Gratitude

Welcome to Weimar America

Arthur Koestler is most famous for his Darkness at Noon, a book written in 1939 whose subject was the Stalin show trials of the thirties, when the Dictatorship of the Proletariat was exposed as the tyranny of a very bad man. Koestler wrote many other books, however, and one that I just read, Arrow in [...]

Five Things to Thank God for on Thanksgiving

Thanksgiving has become a secular holiday. It is a time for family get-togethers, sports events and shopping trips. There is some, but not enough giving of thanks on Thanksgiving. Moreover, when gratitude is felt, it frequently remains just a feeling that is not directed toward a good and personal God. Then too, when people thank [...]

Why Birthdays Should Be Celebrated

September 11th was my 64th birthday. Yes, 9/11, but we’ll leave that for another time. What I want to explain here is why for most of my life I found birthdays and most occasions for celebration meaningless and maddening, and why that’s no longer true. After drifting away from the Church in my late teens, I was [...]

Texting is for Twits

The other day I learned something startlingly new about young people. So startling, in fact, that I was quite blindsided by it. When I say young, by the way, I mean the first generation to come of age in a world surrounded by—indeed, defined by—computers. The generation, that is, of my own children. And most [...]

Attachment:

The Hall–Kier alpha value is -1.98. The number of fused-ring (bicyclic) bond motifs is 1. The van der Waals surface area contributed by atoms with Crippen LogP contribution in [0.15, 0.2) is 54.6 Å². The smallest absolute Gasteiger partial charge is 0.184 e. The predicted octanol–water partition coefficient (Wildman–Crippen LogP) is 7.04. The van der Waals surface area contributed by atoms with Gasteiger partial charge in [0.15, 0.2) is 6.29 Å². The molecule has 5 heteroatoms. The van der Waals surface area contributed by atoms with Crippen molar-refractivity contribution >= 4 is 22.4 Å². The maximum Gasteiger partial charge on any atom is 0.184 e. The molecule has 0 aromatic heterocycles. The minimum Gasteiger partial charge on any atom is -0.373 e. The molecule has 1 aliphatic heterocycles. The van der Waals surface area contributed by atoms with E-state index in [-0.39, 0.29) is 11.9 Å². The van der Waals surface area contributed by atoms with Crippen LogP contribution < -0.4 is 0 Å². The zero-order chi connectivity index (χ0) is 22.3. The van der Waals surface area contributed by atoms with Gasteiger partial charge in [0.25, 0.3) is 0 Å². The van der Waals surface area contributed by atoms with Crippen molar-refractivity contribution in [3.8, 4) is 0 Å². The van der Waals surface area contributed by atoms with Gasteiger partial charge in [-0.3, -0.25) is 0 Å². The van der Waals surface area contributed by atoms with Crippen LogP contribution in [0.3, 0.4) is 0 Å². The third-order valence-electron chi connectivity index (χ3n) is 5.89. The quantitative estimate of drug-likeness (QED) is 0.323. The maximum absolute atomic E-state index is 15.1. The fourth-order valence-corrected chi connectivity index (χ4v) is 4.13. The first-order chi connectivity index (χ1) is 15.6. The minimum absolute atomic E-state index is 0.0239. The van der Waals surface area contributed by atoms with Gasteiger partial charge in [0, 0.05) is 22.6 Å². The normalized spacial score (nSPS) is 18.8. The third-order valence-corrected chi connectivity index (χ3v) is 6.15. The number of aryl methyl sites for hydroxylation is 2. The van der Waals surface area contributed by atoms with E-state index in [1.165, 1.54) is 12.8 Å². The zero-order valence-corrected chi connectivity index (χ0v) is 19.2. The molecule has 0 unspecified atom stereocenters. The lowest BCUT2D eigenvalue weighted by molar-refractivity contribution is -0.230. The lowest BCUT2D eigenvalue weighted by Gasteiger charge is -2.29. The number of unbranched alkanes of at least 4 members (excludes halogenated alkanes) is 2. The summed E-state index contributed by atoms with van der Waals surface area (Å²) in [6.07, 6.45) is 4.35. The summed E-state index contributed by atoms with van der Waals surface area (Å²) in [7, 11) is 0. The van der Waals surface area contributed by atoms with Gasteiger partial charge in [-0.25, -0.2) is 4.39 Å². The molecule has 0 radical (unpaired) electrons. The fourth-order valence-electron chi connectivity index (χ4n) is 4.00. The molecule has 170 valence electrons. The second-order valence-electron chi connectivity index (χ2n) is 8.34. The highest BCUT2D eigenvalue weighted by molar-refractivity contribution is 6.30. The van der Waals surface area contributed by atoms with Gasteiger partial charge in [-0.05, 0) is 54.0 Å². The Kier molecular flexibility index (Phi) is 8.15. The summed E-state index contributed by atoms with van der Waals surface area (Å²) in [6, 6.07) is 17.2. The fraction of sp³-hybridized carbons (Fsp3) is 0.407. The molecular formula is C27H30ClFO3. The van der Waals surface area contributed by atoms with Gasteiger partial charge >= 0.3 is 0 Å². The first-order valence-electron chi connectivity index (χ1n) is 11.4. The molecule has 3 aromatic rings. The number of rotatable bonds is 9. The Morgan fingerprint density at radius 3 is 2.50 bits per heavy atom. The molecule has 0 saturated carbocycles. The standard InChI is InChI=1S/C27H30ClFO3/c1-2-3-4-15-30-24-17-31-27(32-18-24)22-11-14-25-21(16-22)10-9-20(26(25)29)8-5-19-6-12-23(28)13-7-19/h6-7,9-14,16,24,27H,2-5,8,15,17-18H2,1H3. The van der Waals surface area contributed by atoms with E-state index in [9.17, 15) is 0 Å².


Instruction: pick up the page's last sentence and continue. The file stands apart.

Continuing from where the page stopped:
Catholics, Chesterton and Concealed Carry

One of GK Chesterton’s central themes was the necessity of gratitude. Here’s a characteristic passage. All my mental doors open outwards into a world I have not made. My last door of liberty opens upon a world of sun and solid things, of objective adventures. The post in the garden; the thing I neither create [...]

Gratitude For Those Who Are Gone

An old and valued friend, who retired after a half-century cheerfully and productively spent in the classroom, used to tell me that it was silly to think anyone would remember him once he was gone.  “Like a stone falling into a river,” he’d say, using one of several similes to which he was drawn, “I’ll [...]

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